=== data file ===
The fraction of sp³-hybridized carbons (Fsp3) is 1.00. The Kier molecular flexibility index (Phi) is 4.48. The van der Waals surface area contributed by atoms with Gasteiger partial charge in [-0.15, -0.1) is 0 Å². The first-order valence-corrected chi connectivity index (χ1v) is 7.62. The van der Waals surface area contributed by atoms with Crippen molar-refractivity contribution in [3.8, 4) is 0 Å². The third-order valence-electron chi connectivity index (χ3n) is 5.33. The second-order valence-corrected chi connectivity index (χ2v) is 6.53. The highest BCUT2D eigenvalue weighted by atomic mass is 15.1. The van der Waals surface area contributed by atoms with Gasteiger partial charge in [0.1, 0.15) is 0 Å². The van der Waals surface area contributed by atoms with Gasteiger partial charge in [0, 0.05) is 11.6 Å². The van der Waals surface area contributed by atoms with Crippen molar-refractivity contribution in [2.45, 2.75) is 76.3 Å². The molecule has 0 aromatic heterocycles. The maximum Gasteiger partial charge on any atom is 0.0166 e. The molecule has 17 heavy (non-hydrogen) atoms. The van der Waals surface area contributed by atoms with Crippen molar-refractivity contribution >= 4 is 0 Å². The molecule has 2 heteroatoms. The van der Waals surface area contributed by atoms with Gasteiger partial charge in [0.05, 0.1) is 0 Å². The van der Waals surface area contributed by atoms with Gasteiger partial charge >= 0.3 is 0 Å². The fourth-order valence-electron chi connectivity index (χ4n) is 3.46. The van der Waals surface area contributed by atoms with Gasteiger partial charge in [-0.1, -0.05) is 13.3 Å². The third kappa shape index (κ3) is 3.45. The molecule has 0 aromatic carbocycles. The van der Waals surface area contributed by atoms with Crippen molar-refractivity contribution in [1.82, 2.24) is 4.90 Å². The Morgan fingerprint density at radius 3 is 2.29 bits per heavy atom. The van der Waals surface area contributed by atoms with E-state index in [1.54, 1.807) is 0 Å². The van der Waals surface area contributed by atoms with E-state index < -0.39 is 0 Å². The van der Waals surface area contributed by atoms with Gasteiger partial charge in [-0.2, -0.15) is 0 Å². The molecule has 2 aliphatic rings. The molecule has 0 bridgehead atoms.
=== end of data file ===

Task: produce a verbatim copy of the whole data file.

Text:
The fraction of sp³-hybridized carbons (Fsp3) is 1.00. The Kier molecular flexibility index (Phi) is 4.48. The van der Waals surface area contributed by atoms with Gasteiger partial charge in [-0.15, -0.1) is 0 Å². The first-order valence-corrected chi connectivity index (χ1v) is 7.62. The van der Waals surface area contributed by atoms with Crippen molar-refractivity contribution in [3.8, 4) is 0 Å². The third-order valence-electron chi connectivity index (χ3n) is 5.33. The second-order valence-corrected chi connectivity index (χ2v) is 6.53. The highest BCUT2D eigenvalue weighted by atomic mass is 15.1. The van der Waals surface area contributed by atoms with Gasteiger partial charge in [0.1, 0.15) is 0 Å². The van der Waals surface area contributed by atoms with Gasteiger partial charge in [0, 0.05) is 11.6 Å². The van der Waals surface area contributed by atoms with Crippen molar-refractivity contribution in [2.45, 2.75) is 76.3 Å². The molecule has 0 aromatic heterocycles. The maximum Gasteiger partial charge on any atom is 0.0166 e. The molecule has 17 heavy (non-hydrogen) atoms. The van der Waals surface area contributed by atoms with Crippen molar-refractivity contribution >= 4 is 0 Å². The molecule has 2 heteroatoms. The van der Waals surface area contributed by atoms with Gasteiger partial charge in [0.05, 0.1) is 0 Å². The van der Waals surface area contributed by atoms with Gasteiger partial charge >= 0.3 is 0 Å². The fourth-order valence-electron chi connectivity index (χ4n) is 3.46. The van der Waals surface area contributed by atoms with Gasteiger partial charge in [-0.1, -0.05) is 13.3 Å². The third kappa shape index (κ3) is 3.45. The molecule has 0 aromatic carbocycles. The van der Waals surface area contributed by atoms with Crippen molar-refractivity contribution in [1.82, 2.24) is 4.90 Å². The Morgan fingerprint density at radius 3 is 2.29 bits per heavy atom. The van der Waals surface area contributed by atoms with E-state index in [1.54, 1.807) is 0 Å². The van der Waals surface area contributed by atoms with E-state index < -0.39 is 0 Å². The van der Waals surface area contributed by atoms with Gasteiger partial charge in [-0.2, -0.15) is 0 Å². The molecule has 2 aliphatic rings. The molecule has 0 bridgehead atoms.